After graduating, he began working as the executive secretary of the Commission on Narcotic Drugs of the Office of the President and specialized in substance abuse prevention. He moved to Anzoátegui some time later for work.
Román was living in San Tomé, a small town located in the southern part of the state, when he watched the Vargas tragedy unfold on TV. It was December of 1999. The images reminded him of what he had lived in Caracas when he was younger.
So he packed a bag and went straight to the airport. There had to be something that he could do. He boarded a plane and landed at the Maracay air base half an hour later, where the people from the Civil Protection team would take him to Maiquetía. What he found when he arrived was destruction, victims, and sadness. So much sadness.
He called the School of Psychology, but nobody answered, so he decided to head to the university. Before moving from Caracas, he and other classmates had made plans to do volunteer work, so he guessed that they would be there, all set, in the face of the tragedy. And he was not wrong. As soon as he got there and saw them, he felt as though they had been waiting for him; as if they knew he was going to show up at any moment.
“Román, you have no idea how much we have been thinking of you!”
He felt like crying, but he restrained himself.
He figured he would be tasked with giving people a bath and changing diapers. He was ready to do whatever task he would be asked to do. But, given his experience, the president and the vice president of the university appointed him coordinator of the shelter at the Caracas University Stadium.
A bus arrived shortly with flood victims.
He helped them settle in and informed them of what they had to offer. The victims needed to eat and shower. And Román knew that they also needed strength, so he took a wad of bills out of his bag, which was what he had been paid at the company where he worked, and asked other volunteers to buy vitamins to distribute them.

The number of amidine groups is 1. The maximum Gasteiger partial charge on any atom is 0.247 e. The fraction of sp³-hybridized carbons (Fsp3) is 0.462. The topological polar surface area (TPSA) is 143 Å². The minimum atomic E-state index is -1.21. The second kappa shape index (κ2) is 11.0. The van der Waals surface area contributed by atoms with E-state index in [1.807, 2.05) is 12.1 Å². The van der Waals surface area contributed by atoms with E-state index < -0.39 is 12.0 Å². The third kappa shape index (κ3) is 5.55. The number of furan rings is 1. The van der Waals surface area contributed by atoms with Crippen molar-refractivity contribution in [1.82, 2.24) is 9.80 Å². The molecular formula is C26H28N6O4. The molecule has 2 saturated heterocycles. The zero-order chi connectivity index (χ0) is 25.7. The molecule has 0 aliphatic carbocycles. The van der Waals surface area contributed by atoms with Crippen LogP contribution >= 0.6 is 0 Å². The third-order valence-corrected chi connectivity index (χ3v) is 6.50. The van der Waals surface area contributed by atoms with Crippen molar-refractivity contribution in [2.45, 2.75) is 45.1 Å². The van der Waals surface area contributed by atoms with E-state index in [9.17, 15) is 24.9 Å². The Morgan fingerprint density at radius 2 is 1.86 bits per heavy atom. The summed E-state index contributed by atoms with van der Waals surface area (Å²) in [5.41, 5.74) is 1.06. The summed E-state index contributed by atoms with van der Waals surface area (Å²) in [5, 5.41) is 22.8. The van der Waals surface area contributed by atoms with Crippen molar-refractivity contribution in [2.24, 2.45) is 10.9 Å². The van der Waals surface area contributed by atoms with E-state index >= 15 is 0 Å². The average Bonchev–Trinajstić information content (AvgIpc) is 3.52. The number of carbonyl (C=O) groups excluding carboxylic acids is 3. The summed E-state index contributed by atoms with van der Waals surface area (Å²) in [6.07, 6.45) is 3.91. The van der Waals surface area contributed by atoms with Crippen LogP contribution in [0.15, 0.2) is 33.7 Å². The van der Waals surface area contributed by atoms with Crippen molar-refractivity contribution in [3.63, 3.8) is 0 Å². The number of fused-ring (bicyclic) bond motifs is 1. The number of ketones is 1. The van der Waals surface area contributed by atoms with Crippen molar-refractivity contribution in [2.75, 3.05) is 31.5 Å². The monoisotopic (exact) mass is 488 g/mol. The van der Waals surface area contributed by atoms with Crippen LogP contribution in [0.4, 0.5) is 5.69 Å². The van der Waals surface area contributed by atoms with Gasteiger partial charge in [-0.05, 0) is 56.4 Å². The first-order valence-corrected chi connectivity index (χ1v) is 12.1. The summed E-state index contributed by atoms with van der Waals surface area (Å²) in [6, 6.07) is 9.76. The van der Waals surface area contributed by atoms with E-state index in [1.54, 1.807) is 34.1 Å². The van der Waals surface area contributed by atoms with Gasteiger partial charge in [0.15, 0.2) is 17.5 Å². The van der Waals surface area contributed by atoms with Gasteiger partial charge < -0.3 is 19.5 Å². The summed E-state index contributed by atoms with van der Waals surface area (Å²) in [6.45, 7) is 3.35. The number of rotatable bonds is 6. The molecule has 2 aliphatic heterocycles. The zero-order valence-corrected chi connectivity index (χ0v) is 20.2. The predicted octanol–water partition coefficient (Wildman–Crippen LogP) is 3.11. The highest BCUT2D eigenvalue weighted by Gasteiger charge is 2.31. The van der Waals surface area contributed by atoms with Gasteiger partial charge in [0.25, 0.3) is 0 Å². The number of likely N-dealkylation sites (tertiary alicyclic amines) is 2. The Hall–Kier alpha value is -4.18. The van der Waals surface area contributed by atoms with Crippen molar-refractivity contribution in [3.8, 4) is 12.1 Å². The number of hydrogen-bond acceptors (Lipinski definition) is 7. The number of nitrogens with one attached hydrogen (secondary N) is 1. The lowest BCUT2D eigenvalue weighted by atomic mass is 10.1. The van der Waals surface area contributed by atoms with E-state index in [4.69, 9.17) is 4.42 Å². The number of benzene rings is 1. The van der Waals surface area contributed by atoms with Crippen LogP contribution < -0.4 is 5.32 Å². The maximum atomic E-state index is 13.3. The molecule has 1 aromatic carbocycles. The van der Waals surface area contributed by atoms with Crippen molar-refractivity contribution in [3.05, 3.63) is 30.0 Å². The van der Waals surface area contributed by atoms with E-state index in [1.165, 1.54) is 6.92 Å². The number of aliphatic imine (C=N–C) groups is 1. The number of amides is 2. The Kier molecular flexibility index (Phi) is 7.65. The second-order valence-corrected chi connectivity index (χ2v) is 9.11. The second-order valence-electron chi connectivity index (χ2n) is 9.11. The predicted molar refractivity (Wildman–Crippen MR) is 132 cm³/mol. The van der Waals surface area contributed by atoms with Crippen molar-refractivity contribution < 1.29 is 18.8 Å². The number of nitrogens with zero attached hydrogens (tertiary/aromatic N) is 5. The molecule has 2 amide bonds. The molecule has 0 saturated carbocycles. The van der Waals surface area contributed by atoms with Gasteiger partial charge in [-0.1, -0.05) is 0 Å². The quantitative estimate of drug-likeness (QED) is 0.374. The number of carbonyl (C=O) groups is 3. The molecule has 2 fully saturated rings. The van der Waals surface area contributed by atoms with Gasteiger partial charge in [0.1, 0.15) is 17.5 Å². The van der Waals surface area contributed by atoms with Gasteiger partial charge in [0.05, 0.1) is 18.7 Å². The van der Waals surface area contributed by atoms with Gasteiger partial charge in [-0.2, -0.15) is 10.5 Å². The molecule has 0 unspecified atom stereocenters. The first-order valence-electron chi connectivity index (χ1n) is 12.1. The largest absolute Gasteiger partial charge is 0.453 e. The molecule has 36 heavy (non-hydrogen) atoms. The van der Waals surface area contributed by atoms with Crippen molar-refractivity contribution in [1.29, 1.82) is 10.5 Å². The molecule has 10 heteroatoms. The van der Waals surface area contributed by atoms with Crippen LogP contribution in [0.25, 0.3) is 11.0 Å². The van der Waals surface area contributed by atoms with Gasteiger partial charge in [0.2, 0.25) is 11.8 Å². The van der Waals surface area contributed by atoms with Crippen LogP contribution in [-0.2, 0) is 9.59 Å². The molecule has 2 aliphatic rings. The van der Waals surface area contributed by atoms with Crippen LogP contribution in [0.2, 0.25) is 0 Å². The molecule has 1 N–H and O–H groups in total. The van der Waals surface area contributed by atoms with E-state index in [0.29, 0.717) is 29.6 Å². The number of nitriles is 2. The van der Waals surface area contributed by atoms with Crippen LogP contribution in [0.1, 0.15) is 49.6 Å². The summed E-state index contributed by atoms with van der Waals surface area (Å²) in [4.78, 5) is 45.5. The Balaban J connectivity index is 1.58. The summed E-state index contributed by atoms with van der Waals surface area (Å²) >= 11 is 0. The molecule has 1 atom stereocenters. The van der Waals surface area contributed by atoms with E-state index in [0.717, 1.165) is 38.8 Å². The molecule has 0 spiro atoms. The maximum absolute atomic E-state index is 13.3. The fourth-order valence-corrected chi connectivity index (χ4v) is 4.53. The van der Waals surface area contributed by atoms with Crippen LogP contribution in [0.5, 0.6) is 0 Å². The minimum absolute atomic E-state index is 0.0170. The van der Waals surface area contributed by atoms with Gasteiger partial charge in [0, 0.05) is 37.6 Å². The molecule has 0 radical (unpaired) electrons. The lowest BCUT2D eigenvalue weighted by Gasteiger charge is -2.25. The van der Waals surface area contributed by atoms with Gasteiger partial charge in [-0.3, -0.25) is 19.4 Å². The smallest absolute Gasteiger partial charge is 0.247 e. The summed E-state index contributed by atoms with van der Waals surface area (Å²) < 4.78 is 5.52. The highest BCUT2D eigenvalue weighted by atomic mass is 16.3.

As he provided those people with support during such uncertain times, he confirmed to himself that he had made the right choice when he decided to study psychology. He felt he was in the right place, doing what he had to do. And that he would do it again as many times as needed.
Román is the only volunteer psychologist in Anzoátegui. At the beginning, he only assisted patients from that state, because the idea of the Federation of Psychologists was that the specialists would treat people from the place where they lived. But in the neighboring states of Sucre and Monagas there is no association of psychologists, and someone had to deal with the requests for assistance coming from those places.
The Federation proposed Román to take them on. He thought about it, checked his calendar, and accepted. How could he possibly refuse when he knew there is so much need in those states? From that moment on, he had to manage his time rigorously because, in addition to his volunteer work, he also had his private practice, which is his source of income.
Román usually sees twelve patients a day, sometimes more. He tries to schedule his last appointment to end at 7:30 p.m., but some patients will go on at length about their issues or need a little more time, and he lends them an ear.
There are days when it has been an uphill struggle for him, though.
Take what happened to him in mid-November 2020. One day, he woke up and was not in his usual mood. He felt so bad that he thought he had been infected with COVID-19, but he ruled it out after a while because he was not experiencing any of the symptoms of the disease. He was emotionally distressed.
He was thinking of his son, who was in Spain and about to leave for Sweden. He was thinking of his sister, who has cancer. And he was thinking of Romina, his daughter, who had been murdered when she was just four years old in San Tomé in 1994. Her birthday, which is on November 23, was approaching. Many memories of his baby girl came to mind. He missed her, no matter the years that had passed.
Or that other day when he was really down. He called the Federation and asked permission to postpone the two appointments he had for the afternoon. He then contacted the patients and told them that he did not feel well and that they had to reschedule their session.
He spent the afternoon with his wife, watered the plants, and did some reading, and he was feeling much better after dark. He then remembered that the Federation had just assigned him a case, so he decided to call the patient. The phone rang a couple of times before he got an answer.
“Good evening. I am calling on behalf of the Federation of Psychologists. Your case has been assigned to me and I would like to schedule an appointment.”
It was 7:30 at night. At the time when he usually is done with his sessions for the day, Román was talking to a new patient.
Esta historia historia forma parte de La Emergencia Silenciosa, un proyecto editorial desarrollado por la red de narradores de La Vida de Nos, en el 3er año del programa formativo La Vida de Nos Itinerante.
Tengo 22 años, estudio el 8vo semestre de comunicación social en la Universidad Santa María, en el estado Anzoátegui. Me gusta escribir, creo que es una de las cosas que me mantiene atento a la realidad. #SemilleroDeNarradores